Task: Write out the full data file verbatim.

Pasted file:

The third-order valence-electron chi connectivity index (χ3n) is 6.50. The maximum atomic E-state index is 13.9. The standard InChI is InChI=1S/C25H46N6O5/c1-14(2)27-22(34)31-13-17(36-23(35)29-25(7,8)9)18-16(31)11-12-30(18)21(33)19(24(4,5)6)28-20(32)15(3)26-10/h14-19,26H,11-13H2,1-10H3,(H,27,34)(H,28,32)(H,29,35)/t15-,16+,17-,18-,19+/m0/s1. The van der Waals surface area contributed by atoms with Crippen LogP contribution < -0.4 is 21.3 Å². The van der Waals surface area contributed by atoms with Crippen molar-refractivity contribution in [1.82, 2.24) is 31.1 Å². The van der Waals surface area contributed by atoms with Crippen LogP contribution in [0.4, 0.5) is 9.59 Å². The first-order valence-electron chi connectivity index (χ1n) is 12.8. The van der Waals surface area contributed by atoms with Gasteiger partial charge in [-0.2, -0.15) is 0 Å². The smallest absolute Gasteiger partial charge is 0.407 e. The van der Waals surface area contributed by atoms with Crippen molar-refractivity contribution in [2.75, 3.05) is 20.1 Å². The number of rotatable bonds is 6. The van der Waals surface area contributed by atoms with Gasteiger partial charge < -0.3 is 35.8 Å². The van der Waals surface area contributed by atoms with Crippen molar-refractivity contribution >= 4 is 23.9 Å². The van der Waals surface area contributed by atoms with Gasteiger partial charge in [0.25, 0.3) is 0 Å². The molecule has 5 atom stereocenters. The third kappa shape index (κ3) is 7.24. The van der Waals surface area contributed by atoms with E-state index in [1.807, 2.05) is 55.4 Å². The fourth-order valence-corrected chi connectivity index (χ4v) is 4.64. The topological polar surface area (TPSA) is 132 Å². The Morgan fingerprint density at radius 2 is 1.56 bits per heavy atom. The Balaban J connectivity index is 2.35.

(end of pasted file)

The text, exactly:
The third-order valence-electron chi connectivity index (χ3n) is 6.50. The maximum atomic E-state index is 13.9. The standard InChI is InChI=1S/C25H46N6O5/c1-14(2)27-22(34)31-13-17(36-23(35)29-25(7,8)9)18-16(31)11-12-30(18)21(33)19(24(4,5)6)28-20(32)15(3)26-10/h14-19,26H,11-13H2,1-10H3,(H,27,34)(H,28,32)(H,29,35)/t15-,16+,17-,18-,19+/m0/s1. The van der Waals surface area contributed by atoms with Crippen LogP contribution < -0.4 is 21.3 Å². The van der Waals surface area contributed by atoms with Crippen molar-refractivity contribution in [1.82, 2.24) is 31.1 Å². The van der Waals surface area contributed by atoms with Crippen LogP contribution in [0.4, 0.5) is 9.59 Å². The first-order valence-electron chi connectivity index (χ1n) is 12.8. The van der Waals surface area contributed by atoms with Gasteiger partial charge in [-0.2, -0.15) is 0 Å². The smallest absolute Gasteiger partial charge is 0.407 e. The van der Waals surface area contributed by atoms with Crippen molar-refractivity contribution in [2.75, 3.05) is 20.1 Å². The number of rotatable bonds is 6. The van der Waals surface area contributed by atoms with Gasteiger partial charge < -0.3 is 35.8 Å². The van der Waals surface area contributed by atoms with Crippen molar-refractivity contribution >= 4 is 23.9 Å². The van der Waals surface area contributed by atoms with Gasteiger partial charge in [0.25, 0.3) is 0 Å². The molecule has 5 atom stereocenters. The third kappa shape index (κ3) is 7.24. The van der Waals surface area contributed by atoms with E-state index in [1.807, 2.05) is 55.4 Å². The fourth-order valence-corrected chi connectivity index (χ4v) is 4.64. The topological polar surface area (TPSA) is 132 Å². The Morgan fingerprint density at radius 2 is 1.56 bits per heavy atom. The Balaban J connectivity index is 2.35.